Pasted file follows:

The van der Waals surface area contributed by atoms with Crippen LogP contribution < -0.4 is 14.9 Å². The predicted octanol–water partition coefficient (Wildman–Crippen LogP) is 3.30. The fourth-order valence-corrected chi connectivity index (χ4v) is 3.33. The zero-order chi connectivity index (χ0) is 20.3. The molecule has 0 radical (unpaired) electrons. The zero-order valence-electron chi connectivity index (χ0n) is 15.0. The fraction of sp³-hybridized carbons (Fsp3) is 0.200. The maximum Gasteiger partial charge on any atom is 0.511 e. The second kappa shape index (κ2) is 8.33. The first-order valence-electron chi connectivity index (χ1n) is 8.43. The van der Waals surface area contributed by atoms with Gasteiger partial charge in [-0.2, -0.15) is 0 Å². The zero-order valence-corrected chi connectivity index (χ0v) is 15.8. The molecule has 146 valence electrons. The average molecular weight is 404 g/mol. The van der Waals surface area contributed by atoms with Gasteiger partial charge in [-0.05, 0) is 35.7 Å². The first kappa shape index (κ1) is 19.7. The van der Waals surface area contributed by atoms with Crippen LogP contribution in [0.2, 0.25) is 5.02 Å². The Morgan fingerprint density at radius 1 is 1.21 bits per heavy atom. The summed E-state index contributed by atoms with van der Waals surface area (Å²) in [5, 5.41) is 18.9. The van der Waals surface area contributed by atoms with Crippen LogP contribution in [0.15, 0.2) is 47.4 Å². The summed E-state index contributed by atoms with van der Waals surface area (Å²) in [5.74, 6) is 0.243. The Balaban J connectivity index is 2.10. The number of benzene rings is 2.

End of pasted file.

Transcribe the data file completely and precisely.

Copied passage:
The van der Waals surface area contributed by atoms with Crippen LogP contribution < -0.4 is 14.9 Å². The predicted octanol–water partition coefficient (Wildman–Crippen LogP) is 3.30. The fourth-order valence-corrected chi connectivity index (χ4v) is 3.33. The zero-order chi connectivity index (χ0) is 20.3. The molecule has 0 radical (unpaired) electrons. The zero-order valence-electron chi connectivity index (χ0n) is 15.0. The fraction of sp³-hybridized carbons (Fsp3) is 0.200. The maximum Gasteiger partial charge on any atom is 0.511 e. The second kappa shape index (κ2) is 8.33. The first-order valence-electron chi connectivity index (χ1n) is 8.43. The van der Waals surface area contributed by atoms with Gasteiger partial charge in [-0.2, -0.15) is 0 Å². The zero-order valence-corrected chi connectivity index (χ0v) is 15.8. The molecule has 146 valence electrons. The average molecular weight is 404 g/mol. The van der Waals surface area contributed by atoms with Gasteiger partial charge in [-0.05, 0) is 35.7 Å². The first kappa shape index (κ1) is 19.7. The van der Waals surface area contributed by atoms with Crippen LogP contribution in [0.2, 0.25) is 5.02 Å². The Morgan fingerprint density at radius 1 is 1.21 bits per heavy atom. The summed E-state index contributed by atoms with van der Waals surface area (Å²) in [5, 5.41) is 18.9. The van der Waals surface area contributed by atoms with Crippen LogP contribution in [0.15, 0.2) is 47.4 Å². The summed E-state index contributed by atoms with van der Waals surface area (Å²) in [5.74, 6) is 0.243. The Balaban J connectivity index is 2.10. The number of benzene rings is 2.